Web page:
Concerns about the process have been mounting, as studies have linked it to a host of environmental and public health problems, from increased infant mortality and low birth weight babies to the release of cancer-causing radioactive gas, contamination of drinking water and earthquakes. Fracking also releases methane, which is a far more potent greenhouse gas than carbon dioxide.

    • Brexit campaign leadership dominated by climate-sceptics

      The group’s three leaders Boris Johnson, Michael Gove and figurehead Lord Nigel Lawson have cast doubt over man-made climate change, which is backed by most of the world’s credible experts.

      Lawson founded the Global Warming Policy Foundation in 2009 and is a noted climate sceptic. Both the foundation, which broke UK Charity Commission rules for anti-climate bias, and Vote Leave share rich donors.

    • Programmers Aren’t Writing Green Code Where It’s Most Needed

      Confession? I don’t write green code. I mean, it might be green code just by coincidence, but I’ve never really thought too much about the relative energy consumption demanded by this design pattern or algorithm versus some other. Sadly, this is true even when I’m working with actual hardware and low-level software, such as that written in plain C for embedded devices (in my case, for an Arduino board or other microcontroller platform). What’s more, I don’t think the green code idea has ever come up in my years of computer science classes.

      I’m hardly the exception, according to a paper presented this week at the 38th International Conference on Software Engineering. In interviews and surveys conducted with 464 software engineers from a range of disciplines—including mobile, data center, embedded, and traditional software development—researchers found that where green coding most matters, its practice is rare.

    • Study: Humans to blame for big water losses in region

      A new study blames human-caused evaporation for water losses in the Colorado River Basin.

      More water is lost across the seven-state basin to evaporation due to human factors such as irrigation during July — about 8.5 million acre-feet — than what flows downriver from Lake Powell to Lake Mead in an average year, says the study, from seven researchers in Southern California, Taiwan and China.

    • GE to Invest $1.4 Billion in Saudi Arabia

      General Electric Co. on Monday announced a raft of investments worth at least $1.4 billion in Saudi Arabia as the Persian Gulf kingdom seeks to reduce its oil dependence by further opening up its economy to international businesses.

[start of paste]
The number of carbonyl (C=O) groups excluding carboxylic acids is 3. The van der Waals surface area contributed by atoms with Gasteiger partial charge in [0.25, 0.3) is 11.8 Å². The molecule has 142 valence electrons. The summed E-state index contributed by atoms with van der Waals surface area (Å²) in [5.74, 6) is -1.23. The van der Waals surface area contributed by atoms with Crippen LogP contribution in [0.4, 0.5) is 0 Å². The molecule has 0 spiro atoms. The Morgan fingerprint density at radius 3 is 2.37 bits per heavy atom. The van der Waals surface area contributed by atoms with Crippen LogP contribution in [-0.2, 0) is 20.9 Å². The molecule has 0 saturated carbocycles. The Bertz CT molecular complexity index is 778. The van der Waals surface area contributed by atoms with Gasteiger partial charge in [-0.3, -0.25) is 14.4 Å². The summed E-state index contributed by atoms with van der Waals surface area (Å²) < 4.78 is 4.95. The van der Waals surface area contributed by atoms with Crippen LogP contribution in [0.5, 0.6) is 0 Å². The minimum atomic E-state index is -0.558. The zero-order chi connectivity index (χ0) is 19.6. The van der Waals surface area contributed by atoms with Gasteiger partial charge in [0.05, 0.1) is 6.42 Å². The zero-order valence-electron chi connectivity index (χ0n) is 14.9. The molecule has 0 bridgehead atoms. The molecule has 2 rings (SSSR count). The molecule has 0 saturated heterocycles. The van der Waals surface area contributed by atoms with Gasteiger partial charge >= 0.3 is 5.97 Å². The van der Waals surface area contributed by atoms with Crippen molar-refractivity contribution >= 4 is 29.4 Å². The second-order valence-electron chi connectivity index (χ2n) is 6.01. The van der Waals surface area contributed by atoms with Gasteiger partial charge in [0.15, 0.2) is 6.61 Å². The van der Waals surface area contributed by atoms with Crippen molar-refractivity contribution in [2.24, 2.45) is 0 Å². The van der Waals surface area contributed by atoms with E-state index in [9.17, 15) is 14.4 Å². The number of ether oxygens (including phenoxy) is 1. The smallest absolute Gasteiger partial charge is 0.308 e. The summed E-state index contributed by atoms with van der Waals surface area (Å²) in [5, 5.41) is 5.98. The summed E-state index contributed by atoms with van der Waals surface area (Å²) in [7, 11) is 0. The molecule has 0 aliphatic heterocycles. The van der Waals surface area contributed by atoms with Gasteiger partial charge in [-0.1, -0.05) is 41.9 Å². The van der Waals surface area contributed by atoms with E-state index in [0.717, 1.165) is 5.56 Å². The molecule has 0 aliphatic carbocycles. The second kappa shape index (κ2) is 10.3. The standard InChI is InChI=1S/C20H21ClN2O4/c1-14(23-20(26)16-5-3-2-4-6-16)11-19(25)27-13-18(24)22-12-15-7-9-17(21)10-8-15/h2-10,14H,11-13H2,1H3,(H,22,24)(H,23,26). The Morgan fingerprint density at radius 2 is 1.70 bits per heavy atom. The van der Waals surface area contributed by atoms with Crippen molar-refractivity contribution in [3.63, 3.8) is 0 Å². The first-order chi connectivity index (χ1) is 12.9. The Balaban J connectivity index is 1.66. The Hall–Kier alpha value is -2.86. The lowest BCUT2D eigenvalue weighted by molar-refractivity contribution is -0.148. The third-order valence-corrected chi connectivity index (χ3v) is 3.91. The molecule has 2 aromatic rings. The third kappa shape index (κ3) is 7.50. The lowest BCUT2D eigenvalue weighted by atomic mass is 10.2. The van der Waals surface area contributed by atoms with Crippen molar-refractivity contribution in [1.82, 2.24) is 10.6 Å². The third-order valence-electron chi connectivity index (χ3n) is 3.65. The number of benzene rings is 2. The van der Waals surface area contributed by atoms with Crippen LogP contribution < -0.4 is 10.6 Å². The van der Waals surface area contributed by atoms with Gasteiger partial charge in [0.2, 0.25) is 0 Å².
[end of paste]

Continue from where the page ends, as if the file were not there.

• Saudi Arabia asserting writ in region like mafia crime family

      What passes for a government in Saudi Arabia has just threatened that unless things change in Syria they will resort to ‘Plan B’, thus proving that the arrogance and impertinence of this medieval dictatorship knows no bounds.

      Let us be clear: if the religious extremism that has engulfed the Arab world in recent years is a snake, responsible for the most heinous and wanton acts of brutality and barbarity it has ever experienced, the head of this snake lies in Riyadh.

      This is not to argue that Saudi Arabia should be lined up for invasion and occupation – surely we’ve seen enough of such invasions and occupations to know they only make the situation worse rather than better. But it does require that countries such as the US, UK, and France reappraise foreign policies that have long placed an emphasis on maintaining close relations to a government that has done more to destabilize the region with the poison of religious sectarianism than any other.

    • Parts of New Orleans Are Sinking Fast, Study Finds

      New Orleans is sinking fast — with one neighborhood losing as much as an inch per year, a new study published in the Journal of Geophysical Research found.

      The study, which was conducted between 2009 and 2012 and published last week, used GPS and radar, including one device that captured images from seven miles above ground.

      The most threatened section of the already-below-sea level city is Michoud, a neighborhood that sits between Lake Ponchartrain and Lake Borguen, and is being swallowed up at a rate of half an inch to just over one inch per year, the researchers found.

      Another neighborhood, the Upper 9th Ward, is losing just under half an inch to nearly one inch per year.

    • North Yorkshire fracking vote: Council approves fracking in Ryedale

      The North Yorkshire County Council planning committee voted seven to four in favour of an application by UK firm Third Energy to frack for shale gas near the village of Kirby Misperton

    • Brazil prepares to roll back green laws

      Taking advantage of Brazil’s present political turbulence, as the battle to impeach President Dilma Rousseff reached its climax, reactionary politicians were quietly rolling back environmental and indigenous protection laws in defiance of the country’s commitments under the Paris Agreement.

      Environmentalists say that if the bill known as PEC (constitutional ammendment project) 65/2012, now at the Senate committee stage, is approved, it means that major infrastructure projects will be able to go ahead regardless of their impacts on biodiversity, indigenous areas, traditional communities and conservation areas.

      Instead of a careful if somewhat slow licensing process which involves scientific assessments including biological, botanical, anthropological and archaeological studies, developers will merely have to present a proposed study of environmental impact to be allowed to begin – without actually having to carry out the study. And once a project is under way it cannot be cancelled or suspended by the environmental protection agencies.